The figure below shows traditional Ainu settlement areas from approximately the 17th to the 19th centuries. The figure shows the confirmed settlement areas of the Ainu people. Needless to say, it is recognized that the Ainu people moved to neighboring areas and came into contact with people there. Furthermore, it is recognized that the distribution of place-names stemming from Ainu words covers an area a little larger than the traditional settlement area. However, the figure below omits some of these places because of inconsistencies, including the existence of place-names whose origins cannot be proven.
Since When and How?
Since when have the Ainu people existed and how did they live? Answers to these questions can be found in the chronological table of the Ainu history (outline) on the following pages. Unfortunately, many historical materials and records have not been examined from the perspective of their relevance to Ainu history. The role Ainu history plays in the larger history of Japan remains particularly uncertain. More detailed study of Ainu history is necessary in the future from viewpoints of archaeology, historical science, cultural anthropology and other sciences. Further, the implementation of education and enlightenment of the general population to accompany this is also an important task for the future.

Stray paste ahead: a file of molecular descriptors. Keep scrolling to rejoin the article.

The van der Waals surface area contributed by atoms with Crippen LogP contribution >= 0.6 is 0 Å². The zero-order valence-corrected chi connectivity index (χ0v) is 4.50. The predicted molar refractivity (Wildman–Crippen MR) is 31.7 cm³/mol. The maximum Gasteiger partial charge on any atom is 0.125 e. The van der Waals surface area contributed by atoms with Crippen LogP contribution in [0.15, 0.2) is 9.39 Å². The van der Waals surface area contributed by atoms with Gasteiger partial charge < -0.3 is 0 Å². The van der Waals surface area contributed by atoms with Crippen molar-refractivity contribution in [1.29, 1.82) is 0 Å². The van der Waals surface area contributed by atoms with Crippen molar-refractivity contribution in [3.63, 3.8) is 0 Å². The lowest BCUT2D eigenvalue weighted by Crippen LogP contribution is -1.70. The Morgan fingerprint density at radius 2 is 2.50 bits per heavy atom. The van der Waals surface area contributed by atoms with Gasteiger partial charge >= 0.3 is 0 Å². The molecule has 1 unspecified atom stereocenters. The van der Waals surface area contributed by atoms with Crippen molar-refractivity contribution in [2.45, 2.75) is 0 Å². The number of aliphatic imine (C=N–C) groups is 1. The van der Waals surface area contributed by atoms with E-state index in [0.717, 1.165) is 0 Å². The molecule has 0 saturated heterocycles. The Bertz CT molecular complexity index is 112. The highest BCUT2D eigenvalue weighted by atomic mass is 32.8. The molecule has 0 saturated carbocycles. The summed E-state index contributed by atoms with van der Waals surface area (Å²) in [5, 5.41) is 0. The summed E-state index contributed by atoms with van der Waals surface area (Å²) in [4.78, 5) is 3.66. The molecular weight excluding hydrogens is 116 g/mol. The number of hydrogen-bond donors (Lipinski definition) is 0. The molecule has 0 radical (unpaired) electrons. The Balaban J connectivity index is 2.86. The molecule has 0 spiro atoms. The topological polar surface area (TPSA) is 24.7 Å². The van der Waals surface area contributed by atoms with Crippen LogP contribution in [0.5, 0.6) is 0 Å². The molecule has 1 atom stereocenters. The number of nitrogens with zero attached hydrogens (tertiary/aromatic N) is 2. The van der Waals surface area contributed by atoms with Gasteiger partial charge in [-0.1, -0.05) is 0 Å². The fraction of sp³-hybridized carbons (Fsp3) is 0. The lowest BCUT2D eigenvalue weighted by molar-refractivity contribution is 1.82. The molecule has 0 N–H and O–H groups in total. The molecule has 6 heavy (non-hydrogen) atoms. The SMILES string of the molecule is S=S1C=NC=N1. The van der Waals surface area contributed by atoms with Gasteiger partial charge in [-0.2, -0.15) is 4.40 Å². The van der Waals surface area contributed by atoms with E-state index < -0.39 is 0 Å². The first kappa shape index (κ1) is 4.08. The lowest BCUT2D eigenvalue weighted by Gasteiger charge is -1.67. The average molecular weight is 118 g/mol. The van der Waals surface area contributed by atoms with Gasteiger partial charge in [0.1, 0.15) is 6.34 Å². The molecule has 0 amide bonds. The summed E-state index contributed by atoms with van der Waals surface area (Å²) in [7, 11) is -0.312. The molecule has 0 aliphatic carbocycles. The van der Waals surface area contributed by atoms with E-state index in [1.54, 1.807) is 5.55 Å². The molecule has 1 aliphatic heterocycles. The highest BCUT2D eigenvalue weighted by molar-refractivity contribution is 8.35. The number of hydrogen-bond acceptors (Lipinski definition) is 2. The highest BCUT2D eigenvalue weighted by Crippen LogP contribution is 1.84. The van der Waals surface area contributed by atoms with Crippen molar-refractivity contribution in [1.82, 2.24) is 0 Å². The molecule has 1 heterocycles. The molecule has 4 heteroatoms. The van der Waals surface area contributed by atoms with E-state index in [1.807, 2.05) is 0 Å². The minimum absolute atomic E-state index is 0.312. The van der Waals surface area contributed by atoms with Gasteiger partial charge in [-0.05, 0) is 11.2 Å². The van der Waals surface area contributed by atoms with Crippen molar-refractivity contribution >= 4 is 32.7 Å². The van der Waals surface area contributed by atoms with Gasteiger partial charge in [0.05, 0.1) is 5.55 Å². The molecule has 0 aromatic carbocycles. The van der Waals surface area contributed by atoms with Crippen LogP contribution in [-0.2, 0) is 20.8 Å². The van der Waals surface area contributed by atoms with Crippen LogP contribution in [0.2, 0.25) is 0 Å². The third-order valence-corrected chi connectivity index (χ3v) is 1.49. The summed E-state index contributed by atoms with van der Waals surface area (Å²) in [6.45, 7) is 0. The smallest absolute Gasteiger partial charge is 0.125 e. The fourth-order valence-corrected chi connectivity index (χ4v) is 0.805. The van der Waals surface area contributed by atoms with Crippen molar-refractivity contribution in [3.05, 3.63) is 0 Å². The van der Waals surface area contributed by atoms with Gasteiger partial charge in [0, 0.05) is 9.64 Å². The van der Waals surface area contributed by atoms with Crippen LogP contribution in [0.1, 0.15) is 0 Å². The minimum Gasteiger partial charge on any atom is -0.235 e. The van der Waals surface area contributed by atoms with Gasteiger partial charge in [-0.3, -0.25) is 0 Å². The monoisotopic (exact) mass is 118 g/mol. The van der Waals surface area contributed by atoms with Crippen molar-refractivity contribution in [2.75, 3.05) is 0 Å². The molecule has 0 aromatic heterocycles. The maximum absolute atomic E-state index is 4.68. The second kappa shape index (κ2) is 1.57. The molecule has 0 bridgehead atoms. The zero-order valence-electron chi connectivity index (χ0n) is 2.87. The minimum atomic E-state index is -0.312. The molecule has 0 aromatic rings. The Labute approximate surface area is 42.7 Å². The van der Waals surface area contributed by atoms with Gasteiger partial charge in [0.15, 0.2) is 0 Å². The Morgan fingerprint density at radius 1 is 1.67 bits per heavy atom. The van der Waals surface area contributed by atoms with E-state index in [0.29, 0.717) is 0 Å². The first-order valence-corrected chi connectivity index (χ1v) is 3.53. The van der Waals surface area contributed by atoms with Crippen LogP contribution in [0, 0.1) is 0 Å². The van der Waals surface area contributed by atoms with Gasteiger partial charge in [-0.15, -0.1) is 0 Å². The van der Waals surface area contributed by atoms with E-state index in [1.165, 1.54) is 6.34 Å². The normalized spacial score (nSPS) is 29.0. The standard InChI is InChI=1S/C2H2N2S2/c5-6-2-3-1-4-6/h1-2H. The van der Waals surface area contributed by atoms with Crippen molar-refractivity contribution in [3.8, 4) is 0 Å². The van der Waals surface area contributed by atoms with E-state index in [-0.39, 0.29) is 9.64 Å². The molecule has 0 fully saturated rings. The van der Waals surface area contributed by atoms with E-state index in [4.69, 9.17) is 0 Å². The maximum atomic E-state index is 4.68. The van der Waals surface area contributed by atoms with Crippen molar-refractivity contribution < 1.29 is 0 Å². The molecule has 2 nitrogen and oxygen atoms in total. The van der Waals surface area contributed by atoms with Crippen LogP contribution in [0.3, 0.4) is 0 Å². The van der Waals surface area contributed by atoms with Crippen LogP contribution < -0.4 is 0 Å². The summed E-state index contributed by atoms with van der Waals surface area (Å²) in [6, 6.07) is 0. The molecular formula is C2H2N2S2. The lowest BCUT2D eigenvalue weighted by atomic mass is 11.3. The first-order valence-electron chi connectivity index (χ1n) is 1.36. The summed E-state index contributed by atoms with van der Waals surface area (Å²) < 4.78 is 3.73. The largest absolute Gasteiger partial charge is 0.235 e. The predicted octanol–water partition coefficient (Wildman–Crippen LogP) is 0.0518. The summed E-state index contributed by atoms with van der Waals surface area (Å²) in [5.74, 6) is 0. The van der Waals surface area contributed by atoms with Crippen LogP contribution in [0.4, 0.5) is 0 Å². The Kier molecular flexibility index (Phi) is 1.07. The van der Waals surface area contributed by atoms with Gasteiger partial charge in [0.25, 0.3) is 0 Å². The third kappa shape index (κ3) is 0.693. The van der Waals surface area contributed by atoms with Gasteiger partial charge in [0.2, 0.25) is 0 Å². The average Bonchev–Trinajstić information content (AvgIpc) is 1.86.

During the period from the Meiji era to the outbreak of World War Ⅱ, schoolbooks compiled by the Japanese Government described the Ainu as an indigenous people and all primary school students learned about the Ainu people, although the details of description are dubious from today’s perspective. Since the end of World War Ⅱ, the Ainu people have been increasingly assimilated by the Japanese population and come to be regarded as a disappearing or extinct people. The Japanese Government for a long time continued to claim that Japan was a “mono-ethnic nation.” However, due to activities primarily by the Ainu Association of Hokkaido, today’s government view is that the Ainu people constitute an ethnic minority, a “people” with a language, culture and religion. Nevertheless, the Japanese Government has yet to recognize the Ainu as an “indigenous people” as defined by the United Nations.
To overcome the violent history of Japanese-Ainu relations, it is essential to change the paradigm of the Japanese people and establish a “new partnership” with the Ainu people, based on the fact that people and groups identifying themselves as Ainu will continue to exist.